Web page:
well defined probability measure. But there is another aspect, namely the box!
If the box is infinite, there are an infinite number of possibilities for the
particle and again the probability measure is ill defined. In many situations
the precise nature of the box is irrelevant, as long as it is bigger than any
relevant scale in the problem. But in some situations, it is allimportant. For
example, a gas particle in a box performs a random walk as it collides with
other particles. For some questions,
such as the average speed of the particle, the size of the box is irrelevant.
But for others, such as ‘how far does it travel’, the walls of the box are all
important. In cosmology, I want to
argue that causality plays a role similar to the walls of the box.
Before proceeding let me list a few of the ‘technical’ difficulties to
be faced in implementing Hartle and Hawking’s idea.

Einstein gravity is nonrenormalizable.
This objection refers to the bad short distance properties of the theory. These
are certainly important but not central to the discussion here. Theories such as supergravity with improved
ultraviolet properties are not conceptually different as far as the problems
we are discussing.

The Euclidean Einstein action is not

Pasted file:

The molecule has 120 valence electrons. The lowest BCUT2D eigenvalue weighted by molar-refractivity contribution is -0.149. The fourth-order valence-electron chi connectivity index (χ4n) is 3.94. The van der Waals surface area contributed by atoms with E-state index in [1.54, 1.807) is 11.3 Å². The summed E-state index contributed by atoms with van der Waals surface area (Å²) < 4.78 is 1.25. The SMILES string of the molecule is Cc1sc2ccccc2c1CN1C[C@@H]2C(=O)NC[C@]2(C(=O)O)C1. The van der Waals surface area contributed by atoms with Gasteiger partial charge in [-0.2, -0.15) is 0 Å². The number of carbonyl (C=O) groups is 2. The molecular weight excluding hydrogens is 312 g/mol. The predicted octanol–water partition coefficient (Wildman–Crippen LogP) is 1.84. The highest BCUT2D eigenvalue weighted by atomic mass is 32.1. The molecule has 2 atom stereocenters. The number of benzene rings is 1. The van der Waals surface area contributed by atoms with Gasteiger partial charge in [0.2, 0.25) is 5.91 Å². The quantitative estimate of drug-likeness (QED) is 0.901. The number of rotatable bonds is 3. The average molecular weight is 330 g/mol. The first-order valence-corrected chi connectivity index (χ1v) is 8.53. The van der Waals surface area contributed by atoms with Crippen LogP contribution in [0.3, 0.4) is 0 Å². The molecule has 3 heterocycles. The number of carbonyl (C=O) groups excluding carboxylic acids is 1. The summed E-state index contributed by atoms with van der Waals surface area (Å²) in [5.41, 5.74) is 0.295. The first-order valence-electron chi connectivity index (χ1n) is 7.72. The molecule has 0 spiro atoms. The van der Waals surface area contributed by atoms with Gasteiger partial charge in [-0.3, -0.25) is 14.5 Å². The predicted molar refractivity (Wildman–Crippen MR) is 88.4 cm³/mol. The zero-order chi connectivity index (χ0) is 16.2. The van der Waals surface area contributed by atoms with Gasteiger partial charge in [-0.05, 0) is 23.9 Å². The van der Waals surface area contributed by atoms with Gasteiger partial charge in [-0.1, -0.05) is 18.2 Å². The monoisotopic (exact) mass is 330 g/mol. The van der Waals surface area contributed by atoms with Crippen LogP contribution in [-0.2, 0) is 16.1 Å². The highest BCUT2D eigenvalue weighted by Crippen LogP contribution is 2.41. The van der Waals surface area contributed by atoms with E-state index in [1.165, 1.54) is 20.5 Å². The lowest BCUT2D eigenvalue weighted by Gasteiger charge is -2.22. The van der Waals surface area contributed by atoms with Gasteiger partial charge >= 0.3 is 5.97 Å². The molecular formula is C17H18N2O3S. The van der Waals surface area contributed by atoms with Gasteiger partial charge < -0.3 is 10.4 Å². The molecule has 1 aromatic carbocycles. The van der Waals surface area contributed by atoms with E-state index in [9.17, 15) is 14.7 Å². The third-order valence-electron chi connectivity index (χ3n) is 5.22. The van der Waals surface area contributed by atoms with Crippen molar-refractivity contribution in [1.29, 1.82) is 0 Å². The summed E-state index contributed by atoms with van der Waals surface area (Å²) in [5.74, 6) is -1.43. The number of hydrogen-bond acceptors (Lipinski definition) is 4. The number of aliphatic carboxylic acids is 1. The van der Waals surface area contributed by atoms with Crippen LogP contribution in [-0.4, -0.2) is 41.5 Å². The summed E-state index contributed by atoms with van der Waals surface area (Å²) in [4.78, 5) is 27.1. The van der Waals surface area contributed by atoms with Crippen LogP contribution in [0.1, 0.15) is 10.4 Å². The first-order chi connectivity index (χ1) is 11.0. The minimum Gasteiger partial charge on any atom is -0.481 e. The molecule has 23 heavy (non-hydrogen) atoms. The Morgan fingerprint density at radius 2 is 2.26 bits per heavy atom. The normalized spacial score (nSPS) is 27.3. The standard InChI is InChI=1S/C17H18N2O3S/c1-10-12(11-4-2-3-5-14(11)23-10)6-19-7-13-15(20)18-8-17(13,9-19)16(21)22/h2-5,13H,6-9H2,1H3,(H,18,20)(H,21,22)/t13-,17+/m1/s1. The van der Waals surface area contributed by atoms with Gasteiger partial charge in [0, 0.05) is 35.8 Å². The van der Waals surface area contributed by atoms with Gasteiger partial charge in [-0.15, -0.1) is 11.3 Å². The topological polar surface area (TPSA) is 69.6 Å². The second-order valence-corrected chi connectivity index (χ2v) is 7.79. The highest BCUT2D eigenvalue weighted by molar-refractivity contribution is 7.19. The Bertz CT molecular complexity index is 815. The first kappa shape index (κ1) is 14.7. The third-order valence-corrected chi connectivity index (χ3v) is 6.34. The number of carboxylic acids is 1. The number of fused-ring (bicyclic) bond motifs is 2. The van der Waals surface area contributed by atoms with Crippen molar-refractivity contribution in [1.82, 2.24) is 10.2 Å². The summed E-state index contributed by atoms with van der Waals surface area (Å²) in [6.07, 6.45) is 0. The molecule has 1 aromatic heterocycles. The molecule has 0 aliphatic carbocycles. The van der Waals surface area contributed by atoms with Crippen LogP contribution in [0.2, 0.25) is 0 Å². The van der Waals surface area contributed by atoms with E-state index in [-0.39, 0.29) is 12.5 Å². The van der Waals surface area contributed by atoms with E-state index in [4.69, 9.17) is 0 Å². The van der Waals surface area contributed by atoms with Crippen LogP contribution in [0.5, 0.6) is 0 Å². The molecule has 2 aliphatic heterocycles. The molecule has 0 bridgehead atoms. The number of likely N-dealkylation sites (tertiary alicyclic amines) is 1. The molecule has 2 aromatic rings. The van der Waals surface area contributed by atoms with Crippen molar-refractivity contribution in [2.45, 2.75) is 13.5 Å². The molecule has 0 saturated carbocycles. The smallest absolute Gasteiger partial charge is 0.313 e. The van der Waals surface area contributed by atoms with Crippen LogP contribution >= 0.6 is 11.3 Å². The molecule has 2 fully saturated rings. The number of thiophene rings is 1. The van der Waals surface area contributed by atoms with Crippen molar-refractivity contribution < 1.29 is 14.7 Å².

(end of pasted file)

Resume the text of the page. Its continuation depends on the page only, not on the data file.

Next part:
positive definite, and therefore the Euclidean path integral is ill defined.
This is the ‘conformal factor’ problem in Euclidean quantum gravity and I shall
return to it below. Recent work has shown that at least for some choices of
physical variables, and to quadratic order, this problem is overcome.This means that at least to the extent that approximation calculations have so far
been possible, the problem is overcome.

The sum over topologies in four
dimensions is likely to diverge, as happens in string theory. Most likely one
will need some formulation in which manifolds of differing topologies are
treated together.
These problems are formidable. The main hope, it seems to me, is that
our Universe appears to be astonishingly simple, and well described by a classical
solution of great symmetry with small fluctuations present at a level of a part
in a hundred thousand. This suggests
that we may be able to accurately describe it using perturbation theory and
classical solutions.
Contributed by: Dr. Neil Turok